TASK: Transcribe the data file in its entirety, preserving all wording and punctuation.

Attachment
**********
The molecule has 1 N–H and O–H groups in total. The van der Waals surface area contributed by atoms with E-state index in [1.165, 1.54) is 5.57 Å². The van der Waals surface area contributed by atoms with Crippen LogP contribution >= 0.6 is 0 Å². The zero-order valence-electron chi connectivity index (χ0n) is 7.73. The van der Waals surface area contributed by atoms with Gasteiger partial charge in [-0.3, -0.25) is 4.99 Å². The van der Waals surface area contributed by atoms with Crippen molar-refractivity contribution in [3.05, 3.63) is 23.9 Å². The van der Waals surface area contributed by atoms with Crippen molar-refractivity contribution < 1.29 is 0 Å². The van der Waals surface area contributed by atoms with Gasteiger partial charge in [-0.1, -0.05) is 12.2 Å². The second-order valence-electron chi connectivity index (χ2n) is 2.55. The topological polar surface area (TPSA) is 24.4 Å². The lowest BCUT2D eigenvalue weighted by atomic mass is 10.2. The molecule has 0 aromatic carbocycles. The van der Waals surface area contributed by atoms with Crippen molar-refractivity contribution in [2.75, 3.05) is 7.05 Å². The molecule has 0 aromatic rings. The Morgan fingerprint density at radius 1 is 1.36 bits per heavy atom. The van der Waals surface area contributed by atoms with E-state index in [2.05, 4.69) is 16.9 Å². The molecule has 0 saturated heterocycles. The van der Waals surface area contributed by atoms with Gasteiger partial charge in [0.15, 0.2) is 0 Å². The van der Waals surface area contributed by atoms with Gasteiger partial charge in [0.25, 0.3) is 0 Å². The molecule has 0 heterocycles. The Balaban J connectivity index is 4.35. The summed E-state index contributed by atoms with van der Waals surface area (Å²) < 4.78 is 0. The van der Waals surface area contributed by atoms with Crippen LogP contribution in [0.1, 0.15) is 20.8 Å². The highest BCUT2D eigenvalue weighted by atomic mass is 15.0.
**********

The molecule has 1 N–H and O–H groups in total. The van der Waals surface area contributed by atoms with E-state index in [1.165, 1.54) is 5.57 Å². The van der Waals surface area contributed by atoms with Crippen LogP contribution >= 0.6 is 0 Å². The zero-order valence-electron chi connectivity index (χ0n) is 7.73. The van der Waals surface area contributed by atoms with Gasteiger partial charge in [-0.3, -0.25) is 4.99 Å². The van der Waals surface area contributed by atoms with Crippen molar-refractivity contribution in [3.05, 3.63) is 23.9 Å². The van der Waals surface area contributed by atoms with Crippen molar-refractivity contribution < 1.29 is 0 Å². The van der Waals surface area contributed by atoms with Gasteiger partial charge in [-0.1, -0.05) is 12.2 Å². The second-order valence-electron chi connectivity index (χ2n) is 2.55. The topological polar surface area (TPSA) is 24.4 Å². The lowest BCUT2D eigenvalue weighted by atomic mass is 10.2. The molecule has 0 aromatic carbocycles. The van der Waals surface area contributed by atoms with Crippen molar-refractivity contribution in [2.75, 3.05) is 7.05 Å². The molecule has 0 aromatic rings. The Morgan fingerprint density at radius 1 is 1.36 bits per heavy atom. The van der Waals surface area contributed by atoms with E-state index in [2.05, 4.69) is 16.9 Å². The molecule has 0 saturated heterocycles. The van der Waals surface area contributed by atoms with Gasteiger partial charge in [0.15, 0.2) is 0 Å². The van der Waals surface area contributed by atoms with Gasteiger partial charge in [0.25, 0.3) is 0 Å². The molecule has 0 heterocycles. The Balaban J connectivity index is 4.35. The summed E-state index contributed by atoms with van der Waals surface area (Å²) < 4.78 is 0. The van der Waals surface area contributed by atoms with Crippen LogP contribution in [0.1, 0.15) is 20.8 Å². The highest BCUT2D eigenvalue weighted by atomic mass is 15.0.